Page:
You can almost imagine a real financial populist revolt happening with Bitcoin. An internet money free from institutional regulation, driven by hype and memes. But, based on my interviews at Bitcoin 2022 in Miami last month, I don’t get the sense that anyone in the Bitcoin community actually wants that. They want the feudalism. They want to be the early adopters hoarding gold and paying serfs with it in the future. My personal theory is that post-GameStop pump, a lot retail crypto investors fundamentally didn’t understand this. And many Bitcoin evangelists were happy to not explain it to them and take their money.
Last winter, as Reddit’s r/wallstreetbets was wrecking havoc on the world of traditional finance, a lot of casual investors thought they could then move over into crypto to try and replicate the same kind of economic populism they were able to organize with shares of GameStop and AMC. And with this came an entirely new culture of crypto, based on the fundamentally incorrect belief that you can use cryptocurrency to meme yourself into a millionaire. But what is now clear from looking at market data was that Bitcoin — and by extension, the whole crypto market — was already in a pump that had started in September 2020. By March 2021, its price had increased by almost 500%. The GameStop pumpers, and the NFT bros and the warm-and-fuzzy Silicon Valley Web3 dumb-dumbs that followed, got in late and, ultimately got played. And now that all of their 2021 gains have been obliterated, they’re going to have to wait and see if they can survive the winter.
Looking for something fun to do in Brooklyn this week? I’m performing at Littlefield on May 26th with some extremely cool people, such as Dylan Adler, Jake Flores, Ashley Reese, and Bridget Todd. Also, this is the last live show I have on the books for New York City probably until the fall!!! Click here to pick up tickets!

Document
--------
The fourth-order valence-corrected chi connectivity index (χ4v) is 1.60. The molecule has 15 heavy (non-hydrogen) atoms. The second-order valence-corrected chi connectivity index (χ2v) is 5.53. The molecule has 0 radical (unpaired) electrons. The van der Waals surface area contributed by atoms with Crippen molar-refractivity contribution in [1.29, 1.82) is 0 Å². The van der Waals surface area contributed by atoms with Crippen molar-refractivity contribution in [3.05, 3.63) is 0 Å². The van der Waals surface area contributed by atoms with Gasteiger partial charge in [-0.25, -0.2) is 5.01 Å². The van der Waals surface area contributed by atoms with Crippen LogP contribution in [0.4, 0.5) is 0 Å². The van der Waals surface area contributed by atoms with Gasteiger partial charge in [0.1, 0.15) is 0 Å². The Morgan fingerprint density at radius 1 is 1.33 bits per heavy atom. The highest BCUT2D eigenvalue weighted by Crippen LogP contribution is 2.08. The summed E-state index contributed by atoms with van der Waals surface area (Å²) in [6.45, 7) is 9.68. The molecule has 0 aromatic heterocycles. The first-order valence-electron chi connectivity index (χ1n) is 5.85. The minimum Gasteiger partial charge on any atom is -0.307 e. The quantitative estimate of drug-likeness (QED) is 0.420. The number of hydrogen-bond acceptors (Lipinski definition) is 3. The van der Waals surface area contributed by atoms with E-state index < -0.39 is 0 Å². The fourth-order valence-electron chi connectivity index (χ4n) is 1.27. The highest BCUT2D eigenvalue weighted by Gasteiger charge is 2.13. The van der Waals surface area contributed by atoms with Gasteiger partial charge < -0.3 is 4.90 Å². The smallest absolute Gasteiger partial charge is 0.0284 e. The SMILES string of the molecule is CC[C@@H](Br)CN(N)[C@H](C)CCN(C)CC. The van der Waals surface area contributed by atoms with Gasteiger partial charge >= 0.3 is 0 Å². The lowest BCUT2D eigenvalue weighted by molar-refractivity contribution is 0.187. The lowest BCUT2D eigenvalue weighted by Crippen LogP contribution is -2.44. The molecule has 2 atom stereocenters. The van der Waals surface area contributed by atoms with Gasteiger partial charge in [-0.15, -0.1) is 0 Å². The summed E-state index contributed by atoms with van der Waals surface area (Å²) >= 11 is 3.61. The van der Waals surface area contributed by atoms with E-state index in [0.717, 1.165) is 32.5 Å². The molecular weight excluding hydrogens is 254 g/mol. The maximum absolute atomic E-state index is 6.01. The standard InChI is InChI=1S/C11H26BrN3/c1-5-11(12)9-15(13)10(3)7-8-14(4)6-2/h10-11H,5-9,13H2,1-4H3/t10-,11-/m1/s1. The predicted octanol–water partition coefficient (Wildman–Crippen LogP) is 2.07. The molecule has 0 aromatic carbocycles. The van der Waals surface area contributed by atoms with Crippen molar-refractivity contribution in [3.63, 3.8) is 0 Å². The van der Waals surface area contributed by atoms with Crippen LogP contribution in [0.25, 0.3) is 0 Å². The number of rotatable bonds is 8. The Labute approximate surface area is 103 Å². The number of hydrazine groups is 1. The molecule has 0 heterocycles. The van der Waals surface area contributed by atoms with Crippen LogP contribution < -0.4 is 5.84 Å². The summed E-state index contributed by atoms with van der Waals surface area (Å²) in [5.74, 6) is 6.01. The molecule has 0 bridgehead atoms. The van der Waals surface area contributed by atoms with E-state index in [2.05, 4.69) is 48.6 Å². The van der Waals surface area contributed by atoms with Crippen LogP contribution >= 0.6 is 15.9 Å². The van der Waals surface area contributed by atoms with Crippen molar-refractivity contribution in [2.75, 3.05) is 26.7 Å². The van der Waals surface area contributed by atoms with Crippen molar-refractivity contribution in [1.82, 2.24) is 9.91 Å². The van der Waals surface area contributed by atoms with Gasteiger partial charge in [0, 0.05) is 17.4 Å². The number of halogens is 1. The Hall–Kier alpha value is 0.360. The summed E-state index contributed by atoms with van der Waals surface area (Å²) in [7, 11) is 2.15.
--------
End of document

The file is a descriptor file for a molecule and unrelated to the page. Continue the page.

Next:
A Good Tweet
This was dropped in the Garbage Day Discord by JRo and I don’t like it one bit.
As the world waits to see exactly how this most recent crypto dip shakes out, it does feel like every day there’s a new piece of viral content that comes across my timeline that makes me say, “uh oh!” For instance, here’s a truly alarming TikTok video from February:
If you don’t want to watch the video (I wouldn’t recommend it), the premise is that you can pay the mortgage for a million dollar home by loaning out your cryptocurrency to a service called the Anchor protocol that, earlier this year, was offering almost 20% interest.
Fun fact: the Anchor protocol was actually central to the Luna crash this month. Another fun fact: This video now conspicuously does not seem to be on TikTok anymore. It was created by Matt Lorion, an 18-year-old gaming YouTuber turned investment influencer, and his most recent videos are about how the market is crashing and self-help content for teens trying to quit vaping.